The data show that this innovative approach works. Nearly 100 alumni have progressed to junior college and around 300 jobs have been created.

Fr. Putthoff graduated from Rockhurst High School in Kansas City and taught at St. Louis University High School, both elite institutions far different than those in Camden that he first visited as a theology student before his ordination. He decided to spend a semester living in Holy Name Parish there while he studied theological and social issues related to serving the poor. After his ordination as a priest in 1998, he asked the head of the Missouri province to assign him to Camden, even though it was outside the boundaries of the province.

The young assistant pastor was asked to focus on the youth of the parish. During a community-organizing training program in New Orleans, he met a Lutheran pastor from Camden. The two became enthusiastic about the concept of using technology to engage youth. When Fr. Putthoff heard about a Milwaukee, Wis., organization that used Web design as a tool for youth development, he had a starting point.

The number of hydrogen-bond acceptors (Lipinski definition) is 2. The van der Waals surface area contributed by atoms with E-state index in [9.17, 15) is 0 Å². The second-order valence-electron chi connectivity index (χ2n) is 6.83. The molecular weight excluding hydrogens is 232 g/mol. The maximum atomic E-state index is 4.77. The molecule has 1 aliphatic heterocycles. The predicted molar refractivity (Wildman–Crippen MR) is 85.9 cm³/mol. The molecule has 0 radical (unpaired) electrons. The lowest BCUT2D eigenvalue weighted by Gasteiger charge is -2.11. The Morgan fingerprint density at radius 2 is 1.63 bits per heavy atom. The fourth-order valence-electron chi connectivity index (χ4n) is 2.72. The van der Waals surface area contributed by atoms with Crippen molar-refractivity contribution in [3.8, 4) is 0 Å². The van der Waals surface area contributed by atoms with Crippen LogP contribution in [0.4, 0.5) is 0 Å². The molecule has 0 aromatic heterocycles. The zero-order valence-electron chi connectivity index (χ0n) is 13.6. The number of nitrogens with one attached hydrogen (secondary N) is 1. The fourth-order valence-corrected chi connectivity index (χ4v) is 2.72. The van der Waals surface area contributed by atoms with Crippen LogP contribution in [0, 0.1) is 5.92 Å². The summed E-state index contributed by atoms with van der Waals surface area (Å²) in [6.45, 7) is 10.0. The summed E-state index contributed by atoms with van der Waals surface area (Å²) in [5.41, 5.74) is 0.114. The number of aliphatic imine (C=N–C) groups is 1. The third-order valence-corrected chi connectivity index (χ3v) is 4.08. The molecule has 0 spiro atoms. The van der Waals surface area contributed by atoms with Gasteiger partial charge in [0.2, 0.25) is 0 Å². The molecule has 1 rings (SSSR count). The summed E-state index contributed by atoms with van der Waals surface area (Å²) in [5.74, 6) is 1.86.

It was not very pretty at first. Fr. Putthoff confesses that he knew nothing about technology at the beginning, but was undeterred.

“One of the phrases that we have coined at Hopeworks is ‘Learning to Learn,’” Fr. Putthoff said, and he has lived it. A Jesuit novice helped Fr. Putthoff set up the first network.

“We knew nothing,” Fr. Putthoff said. “We had a server and five computers, and we taught ourselves how to network. We dove in not because we had a great resource that we knew how to use but because we had a youth crisis, and we had to figure out how to work with the youth.”

Hopeworks continues to evolve. The Crib is a former convent that was recently renovated to house and support up to eight Hopeworks students in college. Residents work in corporate internships while they study. Hopeworks also started a video operation this year and is close to starting a cloud-computing administrative group and a social media consulting group.

“We are trying to grow with the market and grow in the market where we can fit,” he said. “I like that part of the job. It is always new and always evolving, so I am always having to learn.”

The Jesuit is fearless about trying new things. “Being an entrepreneur means seeing an opportunity,” he said. “If you don’t move fast, someone else gets there.”